The music found on Majestic draws comparisons to No World Order. Again, the band fused power metal with classic metal and, again, the result is an excellent platter of metal. With Majestic, Gamma Ray put a lot of emphasis in melody and heaviness, and they don't waste any time getting started. The opening track, My Temple, is an excellent example of what you'll hear on the album. As you would expect from Kai Hansen and crew, the album's riffs and choruses are extremely catchy. No two riffs sound the same on Majestic and the album remains fresh for over 55 minutes. Majestic's production is top notch, making the riffs crisp and easy flowing. Some of Majestic's most impressive moments come from the riffs that make up each of the songs.
There are many factors that make up the success of Majestic. One of them is the band's performance. Each member performs to the very best of his ability throughout the entire album and rarely, if ever disappoints. Kai Hansen, the bands vocalist since Ralf Scheepers (now of Primal Fear fame) left before 1995’s Land of the Free, has a very strong showing on Majestic. Kai is a very talented vocalist who helps make the songs more enjoyable with his unique voice. Gamma Ray's singer is solid at all times throughout the album, with excellent showings on Revelation and Fight. Kai Hansen, along with Henjo Richter, makes up Gamma Ray's twin guitar attack. Each of them trade off appropriately placed solos throughout the album. Their skill as guitarists is well represented by Majestic's catchy leads and power metal anthems. Gamma Ray's heartbeat, Dirk Schlachter and Dan Zimmermann, provide the powerful support needed to back up the guitarists. Dirk's relentless bass is not overtaken by the guitars, but inside sticks out and holds up the song. Dan's drumming is excellent. His energetic drumming does not just keep the rhythm up, but also adds a thunderous presence to each of the songs.
Unlike Gamma Ray's previous albums, Majestic is more of a grower. When I first bought Majestic I wasn't really impressed with what I heard. But after repeated listens the album's true colours were shown. Save for maybe the album's opener, My Temple, Majestic has no overwhelmingly powerful standout tracks (i.e. Rebellion in Dreamland, Somewhere Out in Space, or Armageddon), but what's found on this album is still superb. Songs such as Strange World, Hell is Thy Home, and Blood Religion are great examples what the band is capable of. Everything a power metal fan could ask for can be heard on Majestic with the exception of a ballad. I've grown fond of Gamma Ray's ballads and I feel one of the weaker songs, How Long specifically, could have been ditched to make room.
It took the band four years, but Gamma Ray has finally released Majestic. The album's catchiness and keen sense of melody will be stuck in your mind for days. Majestic's crushing riffs stand out as some of the band's best in their discography and are very enjoyable. Majestic definitely deserves more attention than it's gotten, as it was one of the better power metal albums of 2005 and deserves a place in your music collection.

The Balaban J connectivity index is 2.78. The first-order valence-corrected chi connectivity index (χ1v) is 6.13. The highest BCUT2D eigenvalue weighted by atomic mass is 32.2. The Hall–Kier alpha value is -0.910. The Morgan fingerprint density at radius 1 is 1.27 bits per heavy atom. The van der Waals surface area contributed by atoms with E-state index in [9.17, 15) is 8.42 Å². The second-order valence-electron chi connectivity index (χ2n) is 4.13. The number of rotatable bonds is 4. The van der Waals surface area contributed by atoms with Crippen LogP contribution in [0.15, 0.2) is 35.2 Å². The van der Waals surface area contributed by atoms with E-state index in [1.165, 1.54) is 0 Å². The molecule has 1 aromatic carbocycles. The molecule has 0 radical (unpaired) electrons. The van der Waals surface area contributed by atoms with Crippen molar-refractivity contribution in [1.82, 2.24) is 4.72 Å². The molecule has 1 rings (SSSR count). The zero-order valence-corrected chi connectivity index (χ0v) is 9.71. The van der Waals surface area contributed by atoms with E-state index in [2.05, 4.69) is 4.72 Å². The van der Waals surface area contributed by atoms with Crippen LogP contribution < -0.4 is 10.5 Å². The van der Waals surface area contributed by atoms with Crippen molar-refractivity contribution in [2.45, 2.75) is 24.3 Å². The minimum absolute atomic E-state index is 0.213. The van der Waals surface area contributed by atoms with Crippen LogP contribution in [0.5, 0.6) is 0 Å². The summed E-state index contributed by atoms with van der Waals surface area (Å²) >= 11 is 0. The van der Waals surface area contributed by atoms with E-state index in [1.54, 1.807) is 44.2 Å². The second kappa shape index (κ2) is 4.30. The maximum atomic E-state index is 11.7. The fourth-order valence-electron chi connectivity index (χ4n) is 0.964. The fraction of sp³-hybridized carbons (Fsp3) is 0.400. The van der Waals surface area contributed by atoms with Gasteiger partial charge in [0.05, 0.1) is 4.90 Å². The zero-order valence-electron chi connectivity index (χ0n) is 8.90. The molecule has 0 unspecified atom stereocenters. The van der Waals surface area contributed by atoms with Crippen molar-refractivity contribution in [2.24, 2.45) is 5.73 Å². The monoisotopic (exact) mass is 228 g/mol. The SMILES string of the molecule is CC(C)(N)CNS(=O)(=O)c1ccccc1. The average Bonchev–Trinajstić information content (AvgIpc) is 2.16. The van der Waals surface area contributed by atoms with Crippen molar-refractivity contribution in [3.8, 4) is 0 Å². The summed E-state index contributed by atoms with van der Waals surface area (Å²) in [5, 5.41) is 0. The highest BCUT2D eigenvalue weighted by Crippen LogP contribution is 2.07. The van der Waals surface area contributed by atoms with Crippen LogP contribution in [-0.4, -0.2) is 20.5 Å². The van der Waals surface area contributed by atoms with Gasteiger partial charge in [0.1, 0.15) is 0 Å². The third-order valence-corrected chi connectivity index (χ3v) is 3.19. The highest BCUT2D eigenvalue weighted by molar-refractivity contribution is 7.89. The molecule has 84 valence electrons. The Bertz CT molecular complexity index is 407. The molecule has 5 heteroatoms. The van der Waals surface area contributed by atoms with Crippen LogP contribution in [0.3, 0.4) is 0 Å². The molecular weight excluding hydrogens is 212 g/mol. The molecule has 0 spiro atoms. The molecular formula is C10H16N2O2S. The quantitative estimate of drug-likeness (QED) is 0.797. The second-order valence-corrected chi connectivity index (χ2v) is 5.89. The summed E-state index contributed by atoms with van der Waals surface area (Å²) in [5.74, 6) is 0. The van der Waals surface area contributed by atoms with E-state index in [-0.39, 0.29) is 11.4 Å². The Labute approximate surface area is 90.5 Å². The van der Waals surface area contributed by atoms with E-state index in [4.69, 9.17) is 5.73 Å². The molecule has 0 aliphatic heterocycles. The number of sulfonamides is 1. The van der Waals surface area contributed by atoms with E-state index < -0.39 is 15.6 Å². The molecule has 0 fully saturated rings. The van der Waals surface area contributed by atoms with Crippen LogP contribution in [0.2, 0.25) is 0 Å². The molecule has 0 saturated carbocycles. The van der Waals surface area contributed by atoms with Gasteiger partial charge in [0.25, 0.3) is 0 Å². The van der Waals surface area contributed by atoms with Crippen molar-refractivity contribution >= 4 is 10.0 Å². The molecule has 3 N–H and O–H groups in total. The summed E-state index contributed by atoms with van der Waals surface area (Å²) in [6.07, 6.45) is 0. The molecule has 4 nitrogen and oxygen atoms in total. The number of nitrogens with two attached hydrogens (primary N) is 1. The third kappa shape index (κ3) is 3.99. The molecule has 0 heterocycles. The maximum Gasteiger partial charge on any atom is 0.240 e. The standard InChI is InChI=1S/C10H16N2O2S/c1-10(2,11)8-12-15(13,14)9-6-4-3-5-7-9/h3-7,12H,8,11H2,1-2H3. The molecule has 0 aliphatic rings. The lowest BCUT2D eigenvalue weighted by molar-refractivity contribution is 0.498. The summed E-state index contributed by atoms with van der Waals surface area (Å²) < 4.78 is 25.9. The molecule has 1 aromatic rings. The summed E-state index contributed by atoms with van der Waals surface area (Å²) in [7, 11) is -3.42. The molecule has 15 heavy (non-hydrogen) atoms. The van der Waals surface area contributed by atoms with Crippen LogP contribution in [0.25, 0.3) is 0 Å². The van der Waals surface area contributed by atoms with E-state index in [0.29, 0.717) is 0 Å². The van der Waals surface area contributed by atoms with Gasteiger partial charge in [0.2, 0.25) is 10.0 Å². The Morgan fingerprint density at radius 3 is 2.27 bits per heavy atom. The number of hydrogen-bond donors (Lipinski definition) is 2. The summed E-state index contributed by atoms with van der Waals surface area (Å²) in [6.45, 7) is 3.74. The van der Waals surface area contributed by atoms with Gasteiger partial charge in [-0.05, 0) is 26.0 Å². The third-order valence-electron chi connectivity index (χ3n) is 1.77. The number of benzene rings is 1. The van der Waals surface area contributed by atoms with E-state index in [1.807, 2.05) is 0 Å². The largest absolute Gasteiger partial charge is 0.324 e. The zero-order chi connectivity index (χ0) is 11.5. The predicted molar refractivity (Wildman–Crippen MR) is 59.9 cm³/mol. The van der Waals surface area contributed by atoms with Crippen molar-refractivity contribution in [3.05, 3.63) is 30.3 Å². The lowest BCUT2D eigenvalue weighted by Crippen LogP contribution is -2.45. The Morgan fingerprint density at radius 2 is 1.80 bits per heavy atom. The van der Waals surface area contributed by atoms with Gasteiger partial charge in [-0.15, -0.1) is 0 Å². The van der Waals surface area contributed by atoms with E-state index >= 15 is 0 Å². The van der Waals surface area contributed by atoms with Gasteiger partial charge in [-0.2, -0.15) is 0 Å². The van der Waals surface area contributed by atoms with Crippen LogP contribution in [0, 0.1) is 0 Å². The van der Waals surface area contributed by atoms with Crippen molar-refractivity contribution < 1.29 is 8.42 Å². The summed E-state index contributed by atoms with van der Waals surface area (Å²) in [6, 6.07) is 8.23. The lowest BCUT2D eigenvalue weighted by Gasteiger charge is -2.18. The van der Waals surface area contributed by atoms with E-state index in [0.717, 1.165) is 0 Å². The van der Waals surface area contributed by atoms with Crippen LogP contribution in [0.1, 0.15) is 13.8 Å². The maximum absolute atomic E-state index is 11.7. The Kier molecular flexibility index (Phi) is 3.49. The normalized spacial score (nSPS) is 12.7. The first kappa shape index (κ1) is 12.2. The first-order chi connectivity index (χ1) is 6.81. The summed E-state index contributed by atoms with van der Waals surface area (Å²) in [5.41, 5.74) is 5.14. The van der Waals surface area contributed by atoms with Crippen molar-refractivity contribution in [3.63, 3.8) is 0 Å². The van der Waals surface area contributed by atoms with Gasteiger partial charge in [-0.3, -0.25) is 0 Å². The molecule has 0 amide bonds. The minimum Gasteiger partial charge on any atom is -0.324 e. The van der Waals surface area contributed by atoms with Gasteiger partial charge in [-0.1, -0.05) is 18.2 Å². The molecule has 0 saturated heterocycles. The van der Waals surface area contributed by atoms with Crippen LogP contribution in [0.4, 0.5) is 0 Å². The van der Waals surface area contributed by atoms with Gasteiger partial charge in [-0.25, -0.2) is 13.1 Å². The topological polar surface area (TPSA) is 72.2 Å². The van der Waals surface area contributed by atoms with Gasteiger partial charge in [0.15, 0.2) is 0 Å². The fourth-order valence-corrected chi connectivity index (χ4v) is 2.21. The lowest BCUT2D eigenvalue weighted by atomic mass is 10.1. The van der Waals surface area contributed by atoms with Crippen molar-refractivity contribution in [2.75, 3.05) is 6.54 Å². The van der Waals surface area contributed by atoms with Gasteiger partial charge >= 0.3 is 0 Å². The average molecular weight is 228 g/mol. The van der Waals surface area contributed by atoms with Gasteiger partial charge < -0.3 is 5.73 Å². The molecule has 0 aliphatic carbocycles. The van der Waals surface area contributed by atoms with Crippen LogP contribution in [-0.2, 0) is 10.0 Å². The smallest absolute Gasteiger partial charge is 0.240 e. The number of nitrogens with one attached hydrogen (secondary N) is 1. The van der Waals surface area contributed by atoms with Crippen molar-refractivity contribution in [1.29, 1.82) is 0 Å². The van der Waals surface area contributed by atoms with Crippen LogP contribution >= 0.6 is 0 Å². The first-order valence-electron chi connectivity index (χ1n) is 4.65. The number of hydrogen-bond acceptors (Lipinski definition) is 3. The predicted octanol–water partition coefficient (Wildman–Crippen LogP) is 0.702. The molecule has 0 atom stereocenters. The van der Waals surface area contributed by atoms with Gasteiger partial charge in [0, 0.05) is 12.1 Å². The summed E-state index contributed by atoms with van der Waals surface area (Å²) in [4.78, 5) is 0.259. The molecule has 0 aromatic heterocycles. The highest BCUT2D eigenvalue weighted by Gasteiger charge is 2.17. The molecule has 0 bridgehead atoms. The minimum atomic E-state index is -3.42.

Originally written for Sputnikmusic
I was so excited about finally hearing a new Gamma Ray album after such a long wait since "No World Order". I just knew this would turn out to be my favorite album of 2005 even before I heard a single note. Thankfully I was able to purchase this one at my local Best Buy. From the opening track "My Temple" right up to the final abrupt conclusion of the epic "Revelation" I just love everything about this album. Gamma Ray will always be Gamma Ray and not alter their sound too drastically; but there was just something different about this release. As I listened to it I felt a haunting presence as if Kai was expressing his frustrations, anger, and rage. This just could not be true since Gamma Ray is often referred to as "Happy Metal" by other jealous musicians, who have not taken the time to remove Gamma Ray from the thousand contenders to the throne. I always enjoyed Gamma Ray's positive outlook in their lyrics; but this time something just felt different. I could not wait to put on my headphones and listen to the album with the lyric booklet in hand.
My friend had already played his copy several times and prepared me for the overall style; but, once again I really wanted to read the lyrics and see what Kai was alluding to with such vitreolic contempt. Just like their previous album, the music really demonstrated their influences from blatant Priest & Maiden then to Sabbath and Accept this time; so I loved each song from the initial listen, but when I read the dark brooding lyrics, at first glance, I must admit I was shocked. I thought that I had overcome my fixation on lyrical themes, but this was Gamma Ray saying, "Satan"; something Kai had not referred to since "Victim of Fate" with Helloween. So why the dark lyrics this time around? After several listens with the booklet on hand I finally understood the meaning behind each song and its overall concept, and realized that this time Henjo was the positive dreamer and Kai the bitter misanthrope; but that was alright by me because this time the music was angrier and more intense. Kai's spirit and mine were one again as I just felt in my heart what he was so vividly expressing.
My favorite song on this album by far is "Blood Religion", but I just love every song sincerely. At this time everyone was praising Helloween's new "Keys" release which I enjoyed but not as much as the new Gamma Ray. Once again ten years later Kai and company had succeeded in senders shivers of pure delight throughout my entire body for weeks to come. Once I placed the CD in my car stereo, my wife would not let me take it out for a month straight. I love metal, but some bands just get boring after the 15th listen, not the new Gamma Ray or Hibria for that matter; each new song is still written on my heart presently.